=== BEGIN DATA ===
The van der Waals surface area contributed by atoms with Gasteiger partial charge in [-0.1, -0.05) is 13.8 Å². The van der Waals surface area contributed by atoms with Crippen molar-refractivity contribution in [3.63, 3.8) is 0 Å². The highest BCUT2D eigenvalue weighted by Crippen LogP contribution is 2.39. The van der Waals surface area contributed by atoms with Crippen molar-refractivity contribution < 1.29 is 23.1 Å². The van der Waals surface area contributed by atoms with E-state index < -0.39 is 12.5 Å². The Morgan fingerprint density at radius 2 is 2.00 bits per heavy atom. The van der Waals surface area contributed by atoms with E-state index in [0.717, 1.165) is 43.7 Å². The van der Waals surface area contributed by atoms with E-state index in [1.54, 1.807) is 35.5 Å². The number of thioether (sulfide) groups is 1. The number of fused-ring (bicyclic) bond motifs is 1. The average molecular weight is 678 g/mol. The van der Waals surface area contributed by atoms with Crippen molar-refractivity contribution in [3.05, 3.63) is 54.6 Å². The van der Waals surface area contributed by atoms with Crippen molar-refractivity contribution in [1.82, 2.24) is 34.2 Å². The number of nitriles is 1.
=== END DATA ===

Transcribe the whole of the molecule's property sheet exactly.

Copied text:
The van der Waals surface area contributed by atoms with Gasteiger partial charge in [-0.1, -0.05) is 13.8 Å². The van der Waals surface area contributed by atoms with Crippen molar-refractivity contribution in [3.63, 3.8) is 0 Å². The highest BCUT2D eigenvalue weighted by Crippen LogP contribution is 2.39. The van der Waals surface area contributed by atoms with Crippen molar-refractivity contribution < 1.29 is 23.1 Å². The van der Waals surface area contributed by atoms with E-state index < -0.39 is 12.5 Å². The Morgan fingerprint density at radius 2 is 2.00 bits per heavy atom. The van der Waals surface area contributed by atoms with E-state index in [0.717, 1.165) is 43.7 Å². The van der Waals surface area contributed by atoms with E-state index in [1.54, 1.807) is 35.5 Å². The number of thioether (sulfide) groups is 1. The number of fused-ring (bicyclic) bond motifs is 1. The average molecular weight is 678 g/mol. The van der Waals surface area contributed by atoms with Crippen molar-refractivity contribution in [3.05, 3.63) is 54.6 Å². The van der Waals surface area contributed by atoms with Crippen molar-refractivity contribution in [1.82, 2.24) is 34.2 Å². The number of nitriles is 1.